• Story alerts
  • Letter to Editor
  • Pin it

So I traveled to Miami this Christmas to see my family, mostly to see my mom, who was diagnosed earlier this year with breast cancer and needs all the cheering up she can get.

Two days before Christmas, my dad was throwing a birthday party for his wife, my stepmother. (I only told my father this summer that I’m transgender.) The morning of the party, my brother and I met him out shopping for gifts, and he saw me in a skirt for the first time. He said, “You look shocking! If that’s your goal, then you’ve achieved it. That might be okay in California, but here in Miami, everyone’s going to stare at you.”

Well, he called before the party for his wife and asked me to “dress appropriately.” I told him that the most formal thing I had was a gray skirt I brought, but that he probably didn’t want that. He said, “Yes, please don’t wear a skirt.” For some reason, I agreed. Mostly because it was his wife’s birthday party and I didn’t know who would be there. It was, like, a work party, with all their business associates. I’m pretty angry that I did what he said. I felt like he wanted to hide me from his friends. He introduced me all night as his son.

I called him the next night and told him how hurt and upset I was about the whole thing. I told him that if I’m not welcome wearing what I want, then I’m not welcome, and that I wouldn’t be coming to Christmas dinner. He said that he disagreed, that I can’t do whatever I want, that I can’t come naked, that to a black tie dinner you have to wear a black tie. I said that was ridiculous and off topic. He got frustrated and said that he “won’t allow [me] to disrupt the family Christmas party,” that it’s not just about my feelings, and that everyone would be so uncomfortable. I said, “Fine, I don’t want to argue, I’m just not coming.” He said, “Fine, don’t come.”

On the morning of Christmas Eve, I realized that it was at my sister’s house, not my dad’s. I called her, and she said she didn’t care what I wore and that I’m totally welcome to come.

So on Christmas Eve, I decided to go to the party. I wore my nice gray skirt and black tights. I drove to the party with my brother. We were listening to Kimya Dawson in the car, and I must have been feeling emotional because her CD Remember That I Love You made me want to cry more than once. I didn’t want to mess up my eyeliner, so I tried to be cool. I was very nervous driving there. I didn’t know how my dad would react — yelling, fireworks, him leaving the party, who knows.

When we got there, it was 10 p.m. I thought people would already be drunk and dancing to Colombian and Venezuelan music. We walked through the house and out the sliding door to the back yard. My brother walked out and everyone yelled his name and cheered. I came out after him and they did the same. All was good. I walked around saying hi, and all my dad said was, “We love you son.”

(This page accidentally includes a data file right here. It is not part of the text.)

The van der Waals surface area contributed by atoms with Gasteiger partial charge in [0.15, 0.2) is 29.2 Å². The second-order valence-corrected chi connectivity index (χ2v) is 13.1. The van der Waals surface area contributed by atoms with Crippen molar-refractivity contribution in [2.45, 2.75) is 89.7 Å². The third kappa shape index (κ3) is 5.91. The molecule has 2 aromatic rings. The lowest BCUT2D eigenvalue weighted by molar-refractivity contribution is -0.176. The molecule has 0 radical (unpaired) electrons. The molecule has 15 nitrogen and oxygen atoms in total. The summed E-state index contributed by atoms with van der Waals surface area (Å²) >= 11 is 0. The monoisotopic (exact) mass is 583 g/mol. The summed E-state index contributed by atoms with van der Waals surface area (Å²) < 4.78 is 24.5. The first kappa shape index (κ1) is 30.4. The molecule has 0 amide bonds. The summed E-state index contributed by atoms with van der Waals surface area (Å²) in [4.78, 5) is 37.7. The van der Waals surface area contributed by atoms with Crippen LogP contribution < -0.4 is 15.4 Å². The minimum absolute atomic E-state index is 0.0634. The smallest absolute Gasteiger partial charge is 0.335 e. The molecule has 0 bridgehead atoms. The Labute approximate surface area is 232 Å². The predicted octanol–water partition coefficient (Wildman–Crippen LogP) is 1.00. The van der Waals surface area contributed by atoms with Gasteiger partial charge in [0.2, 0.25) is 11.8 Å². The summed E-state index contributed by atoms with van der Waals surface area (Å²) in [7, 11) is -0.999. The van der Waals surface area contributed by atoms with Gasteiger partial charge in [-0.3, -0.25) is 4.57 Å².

I realize that what I was doing was against everything he’d ever taught me. My whole upbringing was about gender. For my sisters, he bought them cars and paid their credit cards all through college. For my brother and me, we had to pay our own way and learn to “be a man” and “take care of the family.” As a Colombian Catholic, my father is far away from accepting me being transgender, but this time, it all worked out.

I’m glad that I gathered the courage to go, thanks to support from my friends and my sister. A lot of queer people around the world aren’t as lucky as I am and spend the holidays alone. This has to be part of why queer communities are so strong; we’re trying to build our own world without our families.

I’m also glad that I decided to be myself at family events. A friend of mine had recently told me that she felt stuck in a heterosexual relationship because she wanted to be with women, too. She told me that she was going to see her family with her boyfriend and that all these weird heterosexual rituals are not what she wants. She felt like she was being groomed for marriage after just a few months. She helped me decide to do what I wanted this Christmas and work toward my family accepting me. There are too many people who have to hide who they are from their families. I’ve decided that I’m not going to let other people’s discomfort get in the way of me living my life anymore.

So, I went to the family Christmas party, which I loved. I have all these great memories of dancing salsa, cumbia, and merengue at holiday parties, of my grandmother teaching me to dance when I was little, and my stepsister trying to teach me steps this year. I rarely dance like that, so I enjoy it when I get to. I really love our holiday parties.

Title: Techno Tranny Slut | Address: technotrannyslut.com

Author: dj lotu5 | Blogging from: City Heights | Blogging since: October 2007

Post date: December 26, 2007 | Post title: Being Transgender at Christmas Family Parties

  • Story alerts
  • Letter to Editor
  • Pin it

More from the web

Comments

lotu5 Jan. 24, 2008 @ 8:55 a.m.

Thanks for publishing my blog entry! I'm very happy to have more people reading, talking and thinking about what it means to be transgender because we have such a big, amazing transgender community here in san diego. One correction though, the title you put is "Transsexual Christmas", and transsexual is very different from transgender, which was in my title and is how I identify. Your editors shouldn't be changing things they know nothing about.

Also, the correct url for my blog is technotrannyslut.com, which is much easier to remember.

thanks again!

lotu5

0

Sign in to comment

Join our
newsletter list

Enter to win $25 at Broken Yolk Cafe

Each newsletter subscription
means another chance to win!

Close